Peel the rhubarb stalks and chop them up in smaller pieces. Put them in a micro-safe bowl, together with the sugar, the vanilla and the cinnamon. Since the stalks contain a surprising amount of liquid, the micro-wave oven will be able to transform the rhubarb into a purée in about 6-9 minutes (depending on the effect of your micro, obviously). Once the rhubarb stalks, the sugar and the spices have turned into an aromatic purée, take out the bowl and cool down the purée (ideally, if you have time, let the purée chill a few hours in the fridge).
If you have no micro-wave oven – do like this: Put the chopped-up rhubarb, the sugar and the spices in a sauce pan. Cook on the stove (while whisking every now and then) for about 8 minutes or so. Then, with a hand mixer, make sure that the purée really is thoroughly puréed and smooth.
The even easier next step: blend it all together and freeze!
Whisk the cream to the stage of almost-stiff peaks (whipping the cream will bind more air into the ice cream and improve the final overall consistency. This is quite important, since the overall amount of cream is limited and the extra air will make a difference!). Blend in the yoghurt, then the cooled down (ideally even chilled) rhubarb purée. Voilà – the frozen yoghurt base is ready for churning!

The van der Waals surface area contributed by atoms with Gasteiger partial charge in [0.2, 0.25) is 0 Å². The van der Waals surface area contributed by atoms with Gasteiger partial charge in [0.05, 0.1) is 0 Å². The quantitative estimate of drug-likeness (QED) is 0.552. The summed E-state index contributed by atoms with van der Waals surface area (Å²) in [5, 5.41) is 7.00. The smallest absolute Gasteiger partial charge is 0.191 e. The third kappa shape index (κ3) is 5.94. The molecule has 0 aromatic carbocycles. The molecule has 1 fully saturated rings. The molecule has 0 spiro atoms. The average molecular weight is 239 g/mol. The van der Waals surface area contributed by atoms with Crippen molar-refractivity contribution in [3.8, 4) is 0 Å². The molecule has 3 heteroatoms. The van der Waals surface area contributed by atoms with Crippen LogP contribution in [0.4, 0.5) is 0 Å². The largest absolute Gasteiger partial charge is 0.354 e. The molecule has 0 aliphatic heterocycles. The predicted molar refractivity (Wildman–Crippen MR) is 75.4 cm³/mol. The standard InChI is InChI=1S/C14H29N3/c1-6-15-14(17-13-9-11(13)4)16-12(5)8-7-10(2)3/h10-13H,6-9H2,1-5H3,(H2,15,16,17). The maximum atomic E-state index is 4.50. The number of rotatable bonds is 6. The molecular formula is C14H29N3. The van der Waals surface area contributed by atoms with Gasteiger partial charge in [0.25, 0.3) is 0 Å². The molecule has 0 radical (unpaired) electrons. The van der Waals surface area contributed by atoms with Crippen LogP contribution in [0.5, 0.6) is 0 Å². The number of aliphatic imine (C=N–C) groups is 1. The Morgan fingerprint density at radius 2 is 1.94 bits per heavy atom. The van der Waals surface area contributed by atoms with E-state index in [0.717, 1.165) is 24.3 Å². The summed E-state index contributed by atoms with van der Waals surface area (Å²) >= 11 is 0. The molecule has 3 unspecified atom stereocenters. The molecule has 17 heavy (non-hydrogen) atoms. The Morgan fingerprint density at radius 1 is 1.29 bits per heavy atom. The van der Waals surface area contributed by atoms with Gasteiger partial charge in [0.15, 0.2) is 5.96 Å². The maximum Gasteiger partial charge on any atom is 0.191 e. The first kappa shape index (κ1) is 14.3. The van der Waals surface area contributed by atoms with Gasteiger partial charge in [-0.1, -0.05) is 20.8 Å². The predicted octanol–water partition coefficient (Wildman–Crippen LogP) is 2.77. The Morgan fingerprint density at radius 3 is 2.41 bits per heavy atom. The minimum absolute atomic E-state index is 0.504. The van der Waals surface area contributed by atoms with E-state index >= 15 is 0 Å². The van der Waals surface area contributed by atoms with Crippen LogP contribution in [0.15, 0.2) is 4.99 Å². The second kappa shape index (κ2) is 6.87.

Churn the base in your ice cream machine according to instructions or still-freeze in your freezer and do the churning manually.
If left in the freezer for any longer time, this ice cream is likely to freeze quite hard – like for most ice creams, it might be a good idea to take it out some time in advance of serving (or even give it a few seconds in the micro-wave oven again …). On the other hand, I know few ice creams that taste so incredibly nice when freshly churned, so chances are that you won’t have anything left to put back into the freezer if you start enjoying it right after it has been made 🙂
If you would like to improve the frozen consistency somewhat you could experiment by (1) adding more fat (like using fatter cream and fatter types of yoghurt), or by (2) replacing some of the sugar with inverted sugar (Agave nectar, corn syrup, glucose syrup, honey …), or by (3) adding a little neutral alcohol to the base (like some neutral vodka) to affect the freezing, not the overall flavour.